[webkit-dev] Shadow DOM API (first iteration) ready for landing
John J. Barton
johnjbarton at johnjbarton.com
Thu Jun 30 08:22:08 PDT 2011
From: Alex Russell <slightlyoff at chromium.org>
> We observe that web developers are attempting to use DOM in both structural
> ("semantic" or "component-oriented") and visual ways inside the same
I would like to understand what you mean here: can you suggest an
example or other place to read? In particular I imagine the DOM as a
tree of visual components which can be interpreted in multiple ways,
some of which cause the tree to become a graph. I don't understand the
split between "visual" and "components".
> This creates tension and requires unnatural levels of discipline.
> - Understanding your DOM as a retained-mode component tree is confounded
> by the presence of "visual" nodes in the document.
> - It's currently impossible to build new "components" which can be added
> to the tree in a native way. Instead, systems like Closure, Dojo, YUI, etc.
> build parallel trees of components in script which manage chunks of "visual"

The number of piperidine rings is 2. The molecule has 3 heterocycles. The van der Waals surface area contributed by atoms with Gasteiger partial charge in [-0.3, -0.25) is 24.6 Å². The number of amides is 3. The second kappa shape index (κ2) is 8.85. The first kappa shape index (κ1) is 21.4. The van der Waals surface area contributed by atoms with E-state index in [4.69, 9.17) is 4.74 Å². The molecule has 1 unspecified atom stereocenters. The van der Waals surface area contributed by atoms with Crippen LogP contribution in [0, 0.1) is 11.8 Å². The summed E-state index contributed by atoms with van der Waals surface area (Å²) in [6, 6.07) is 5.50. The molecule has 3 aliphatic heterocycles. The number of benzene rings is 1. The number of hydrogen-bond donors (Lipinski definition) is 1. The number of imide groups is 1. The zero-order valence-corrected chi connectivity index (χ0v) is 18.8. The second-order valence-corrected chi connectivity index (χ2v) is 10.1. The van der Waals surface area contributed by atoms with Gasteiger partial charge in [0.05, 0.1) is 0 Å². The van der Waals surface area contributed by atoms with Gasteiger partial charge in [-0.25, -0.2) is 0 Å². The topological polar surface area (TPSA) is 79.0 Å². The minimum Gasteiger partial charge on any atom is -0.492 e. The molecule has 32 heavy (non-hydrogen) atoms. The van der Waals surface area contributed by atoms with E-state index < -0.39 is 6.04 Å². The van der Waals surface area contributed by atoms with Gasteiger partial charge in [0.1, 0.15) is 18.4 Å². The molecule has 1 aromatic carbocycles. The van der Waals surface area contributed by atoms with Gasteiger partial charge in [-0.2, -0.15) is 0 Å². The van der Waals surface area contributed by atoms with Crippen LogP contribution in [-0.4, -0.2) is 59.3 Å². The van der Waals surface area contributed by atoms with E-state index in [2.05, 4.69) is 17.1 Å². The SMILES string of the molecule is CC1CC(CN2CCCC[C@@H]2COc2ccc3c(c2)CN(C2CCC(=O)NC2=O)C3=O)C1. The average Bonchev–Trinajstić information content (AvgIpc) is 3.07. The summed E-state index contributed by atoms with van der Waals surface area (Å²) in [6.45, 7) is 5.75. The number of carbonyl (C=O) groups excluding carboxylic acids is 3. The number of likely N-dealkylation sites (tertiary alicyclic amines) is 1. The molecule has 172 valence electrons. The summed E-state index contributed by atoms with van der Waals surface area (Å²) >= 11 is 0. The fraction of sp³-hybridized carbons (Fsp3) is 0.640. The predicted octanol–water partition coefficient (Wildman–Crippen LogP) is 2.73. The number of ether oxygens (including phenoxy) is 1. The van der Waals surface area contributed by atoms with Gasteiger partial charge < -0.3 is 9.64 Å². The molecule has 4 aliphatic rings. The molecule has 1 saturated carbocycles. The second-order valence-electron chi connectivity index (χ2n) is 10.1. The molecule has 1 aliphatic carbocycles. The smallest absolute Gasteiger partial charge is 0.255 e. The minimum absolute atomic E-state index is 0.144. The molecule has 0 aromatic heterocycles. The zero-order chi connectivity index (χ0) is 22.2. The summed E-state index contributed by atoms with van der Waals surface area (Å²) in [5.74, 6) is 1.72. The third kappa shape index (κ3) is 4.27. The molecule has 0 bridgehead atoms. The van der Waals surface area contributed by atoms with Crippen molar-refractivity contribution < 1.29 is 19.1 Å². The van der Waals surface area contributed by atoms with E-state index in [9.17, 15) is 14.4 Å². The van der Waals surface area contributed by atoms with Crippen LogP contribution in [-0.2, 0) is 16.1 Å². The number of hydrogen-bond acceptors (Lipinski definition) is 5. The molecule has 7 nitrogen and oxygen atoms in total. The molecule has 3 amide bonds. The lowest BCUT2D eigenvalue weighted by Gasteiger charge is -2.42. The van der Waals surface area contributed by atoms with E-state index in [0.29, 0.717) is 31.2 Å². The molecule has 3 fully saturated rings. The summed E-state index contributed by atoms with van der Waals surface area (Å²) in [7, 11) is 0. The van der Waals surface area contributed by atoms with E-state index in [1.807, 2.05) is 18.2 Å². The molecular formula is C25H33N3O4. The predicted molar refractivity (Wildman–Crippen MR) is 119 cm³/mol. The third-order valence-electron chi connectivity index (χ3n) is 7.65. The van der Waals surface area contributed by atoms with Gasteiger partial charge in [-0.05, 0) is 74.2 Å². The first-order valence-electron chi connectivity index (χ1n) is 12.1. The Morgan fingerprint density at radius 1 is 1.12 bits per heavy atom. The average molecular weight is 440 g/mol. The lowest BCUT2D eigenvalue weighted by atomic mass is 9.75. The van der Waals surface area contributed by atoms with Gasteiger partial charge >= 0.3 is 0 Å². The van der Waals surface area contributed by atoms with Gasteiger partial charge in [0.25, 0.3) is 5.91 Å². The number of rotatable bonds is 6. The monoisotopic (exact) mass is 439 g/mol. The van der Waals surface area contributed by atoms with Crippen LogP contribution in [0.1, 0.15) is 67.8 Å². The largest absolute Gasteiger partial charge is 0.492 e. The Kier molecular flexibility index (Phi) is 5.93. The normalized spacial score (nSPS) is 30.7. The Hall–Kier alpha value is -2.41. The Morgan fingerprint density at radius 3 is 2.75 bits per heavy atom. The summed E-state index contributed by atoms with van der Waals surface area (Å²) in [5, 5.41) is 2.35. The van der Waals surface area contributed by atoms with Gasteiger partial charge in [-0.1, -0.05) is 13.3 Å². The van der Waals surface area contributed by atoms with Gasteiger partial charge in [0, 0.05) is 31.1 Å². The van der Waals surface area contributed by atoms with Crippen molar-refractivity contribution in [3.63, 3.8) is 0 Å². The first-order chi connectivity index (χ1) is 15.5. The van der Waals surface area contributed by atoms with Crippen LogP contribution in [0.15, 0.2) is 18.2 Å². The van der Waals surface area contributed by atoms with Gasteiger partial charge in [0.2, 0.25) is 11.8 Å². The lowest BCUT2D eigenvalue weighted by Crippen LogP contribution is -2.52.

> DOM. Anyone who attempts to script this visual DOM risks blowing up the
> entire world as ownership becomes confused.
By "parallel trees of components" do you mean "logical or conceptual
components managed by Closure/Dojo et al rather than DOM"?
> - The parallel trees that these toolkits create are non-interoperable.
> The low-level bits of these toolkits are generally interoperable to the
> extent that they agree on DOM, therefore, allowing components to be
> expressed with a DOM interface would bolster interoperability.
> - Working with DOM as a visual representation for components is made
> difficult because of tension between the desire to add structure to enable
> visual controls and the "markup is semantic" ideal.
This last phrase is the one that really caught my interest, but I don't
understand the sentence. How can one work with the DOM as a visual
representation without adding structure? How can this be in tension with
"markup is semantic"? By "markup is semantic" ideal do you mean "gee it
would be awesome if markup exactly expressed my full-formed,
universally understood, perfect Web page which can't possibly exist"?
It just seems odd to juxtapose a practical thing with something that is
Sorry if my questions are naive. I've worked quite a lot with XBL and
now we are planning to get rid of it in our code so I'm puzzled by
arguments between two groups who want to improve it (or so that is how I
interpret this thread).
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